Dina’s Turn: Dina Boluarte took office yesterday.  Since 1950, on average, Peruvian presidents have been in office for 2.5 years.

Dina Boluarte is the first woman to occupy the presidency of Peru. She took office hours after the Parliament dismissed President Pedro Castillo. 
 
Extraordinary? No. Since 1950, on average, a Peruvian president has been in office for two and a half years. The average had already dropped to two years in this century and more in this decade. In fact, Dina Boluarte is the sixth person to hold the presidency of Peru in five years. 
 
In a strange, but not unusual move in Peru, Castillo announced his decision to dissolve Congress. A few minutes later, in response to that action, Congress declared the presidency vacant, accusing Castillo of violating the Constitution and bringing up corruption charges against him that would leave him morally unfit to govern. 
 
Shortly thereafter, the Peruvian Armed Forces supported the congressional decision, based on their respect for the Constitution. 
 
Dina Boluarte is a 60-year-old lawyer, graduated from San Martin de Porres University and specialized in notarial law, according to her curriculum vitae. She was elected vice-president in the election that brought Castillo to the presidency. She also served as Minister of Economic Development and Inclusion. 
 
What’s Next 
 
The new president does not have the open support of any of the 15 parties represented in Congress. Therefore, her intention to be in office until 2026, when her term would end, would be cut short if the Congress approves in two legislatures the holding of new elections. 
 
In his first speech, he asked Congress for a political truce “to install a government of national unity”. In this line, he announced the formation of a cabinet of ministers “of all bloods, where all democratic forces are represented”. In turn, the president of Congress, José Williams Zapata, told a local media that he would expect the new president to choose a “broad-based” cabinet.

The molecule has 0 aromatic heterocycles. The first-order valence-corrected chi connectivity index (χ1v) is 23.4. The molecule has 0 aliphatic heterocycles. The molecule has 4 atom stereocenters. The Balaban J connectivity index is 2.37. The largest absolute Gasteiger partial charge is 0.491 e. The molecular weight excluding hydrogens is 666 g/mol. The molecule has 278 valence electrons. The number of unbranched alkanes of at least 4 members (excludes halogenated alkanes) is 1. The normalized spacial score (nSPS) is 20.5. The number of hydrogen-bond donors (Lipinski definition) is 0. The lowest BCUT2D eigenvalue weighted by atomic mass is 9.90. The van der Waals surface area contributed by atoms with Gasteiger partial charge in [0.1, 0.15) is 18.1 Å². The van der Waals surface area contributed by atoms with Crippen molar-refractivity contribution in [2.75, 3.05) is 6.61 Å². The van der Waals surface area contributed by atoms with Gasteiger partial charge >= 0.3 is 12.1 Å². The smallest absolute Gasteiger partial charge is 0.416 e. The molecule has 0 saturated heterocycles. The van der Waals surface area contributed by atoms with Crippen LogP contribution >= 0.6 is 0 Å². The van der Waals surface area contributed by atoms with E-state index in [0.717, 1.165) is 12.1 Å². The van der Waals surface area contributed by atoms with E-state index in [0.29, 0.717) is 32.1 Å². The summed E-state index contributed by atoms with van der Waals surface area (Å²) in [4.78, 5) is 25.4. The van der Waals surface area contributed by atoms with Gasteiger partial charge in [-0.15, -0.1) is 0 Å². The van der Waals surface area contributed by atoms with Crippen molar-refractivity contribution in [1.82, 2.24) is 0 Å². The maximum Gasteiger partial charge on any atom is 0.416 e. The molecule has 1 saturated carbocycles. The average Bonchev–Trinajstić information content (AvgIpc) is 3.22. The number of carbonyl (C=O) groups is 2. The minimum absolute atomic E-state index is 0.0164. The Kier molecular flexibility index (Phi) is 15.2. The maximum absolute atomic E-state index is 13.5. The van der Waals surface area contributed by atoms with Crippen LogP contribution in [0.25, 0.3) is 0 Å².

Dina Boluarte said that work must be done on the “political reform that our country urgently requires”. This task for Congress, however, would not seem to have much political appeal. To distance herself from accusations of corruption in the Castillo administration, Dina said she would confront corruption in all its lurid dimensions. She stated that she would request the support of the Attorney General’s Office and the Public Prosecutor’s Office “to enter without half measures into the structures corrupted by the mafias within the State”, so that they would promote investigations and quick sanctions. 
 
The support of Brazil’s president-elect, Luiz Inácio Lula da Silva, comes in a very timely manner to Dina’s rescue. He wished him good luck and announced what will be his task to work for regional integration. In practice, it would seem that international support from Brazil and from other leftist governments such as that of Gustavo Petro in Colombia, with whom Dina already met in August, may help her to keep her position. 
 
 
Economy 
 
On the economic front, the coming year will be a weak one for Peru. Small farmers and alpaca and sheep breeders are trying to fend off the worst drought in 50 years. The country faces the fifth wave of Covid-19, which may have finally peaked this week. At the same time, avian influenza has killed thousands of birds across the country. 
 
The OECD expects Peru’s GDP to grow 2.7% in 2022, 2.6% in 2023 and 2.9% in 2024. Growth would be driven by increased mining production, which has traditionally been one of the country’s strongest economic mainstays, and a recovery in tourism. However, these are not very substantial rates of increase. 
 
This year, mining production was hampered by protests in copper mines. Social investment came to a halt due to slow budget execution at the local level. Unemployment has already reached pre-pandemic levels, but informality is at 70% of the labor force. 
 
This weak situation will not be easily reversed because Peruvian growth will depend on the global financial squeeze, higher oil payments, and local inflation, which will remain high until 2024. It may be helped by market conditions in China, the main destination for Peruvian exports, which will recover its growth somewhat in 2023 according to OECD estimates. 

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